I was surprised to learn recently that being poor isn’t defined primarily by how much or little money a person has.
Poverty is about how dysfunctional or broken a person’s matrix of relationships is – with family, government, community, neighbours, those in authority, God.
The resulting isolation excludes them from all things that bring meaning and life and hope. Of course resources and money are part of this, but not the sole or even main driver of what we describe as poverty.
I’m often disappointed to see Christians and churches supporting apparently worthwhile causes that I know address only a narrow range of factors in the matrix of dysfunction. Too often we go for what is “sexy” and has a high “feel good” factor, and allows us to feel as if we are making a difference, rather than a project that has a longterm sustainable approach to addressing the range of issues that allow people to become more human.
My intent and prayers for Just Church, a March gathering at the intersection of faith, justice, worship and arts, is that people will leave the South Auckland venue knowing that God has spoken to them; that they know where to find the resources to guide and sustain them in their engagement with injustice globally, locally and personally; and how their community of faith can build for the Kingdom.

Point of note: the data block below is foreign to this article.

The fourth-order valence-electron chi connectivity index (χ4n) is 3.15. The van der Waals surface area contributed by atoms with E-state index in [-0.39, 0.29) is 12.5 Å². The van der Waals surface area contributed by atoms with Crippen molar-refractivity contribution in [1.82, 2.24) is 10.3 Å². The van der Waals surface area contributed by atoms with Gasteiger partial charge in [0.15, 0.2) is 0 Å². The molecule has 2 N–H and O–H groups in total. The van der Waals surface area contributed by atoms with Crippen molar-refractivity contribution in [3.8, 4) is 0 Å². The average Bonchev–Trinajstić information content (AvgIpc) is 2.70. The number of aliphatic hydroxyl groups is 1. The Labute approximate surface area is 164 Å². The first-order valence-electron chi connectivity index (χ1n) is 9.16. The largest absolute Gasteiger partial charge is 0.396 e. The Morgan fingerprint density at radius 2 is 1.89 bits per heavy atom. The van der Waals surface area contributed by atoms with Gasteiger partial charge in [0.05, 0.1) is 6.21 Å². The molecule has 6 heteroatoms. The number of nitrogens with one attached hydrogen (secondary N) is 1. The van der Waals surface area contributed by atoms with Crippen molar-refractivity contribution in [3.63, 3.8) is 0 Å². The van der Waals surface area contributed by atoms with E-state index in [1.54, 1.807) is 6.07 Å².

Just Church has no high-profile imported speakers. It has a wide range of local people with loads of knowledge and experience, some artists and poets, a group of Kiwi worship curators doing worldclass work in public places and in church worship, all of whom will be available for engaging with and questioning.
I’d love to meet you and to have you contribute to the conversation.
Mark Pierson – Worship Curator, ex-school teacher, ex-Baptist pastor, author (The Art of Curating Worship, The Prodigal Project, Fractals for Worship), writer, speaker on things worship and the arts, currently Christian Commitments Manager World Vision NZ, sustained by the community at The Upper Room, Auckland.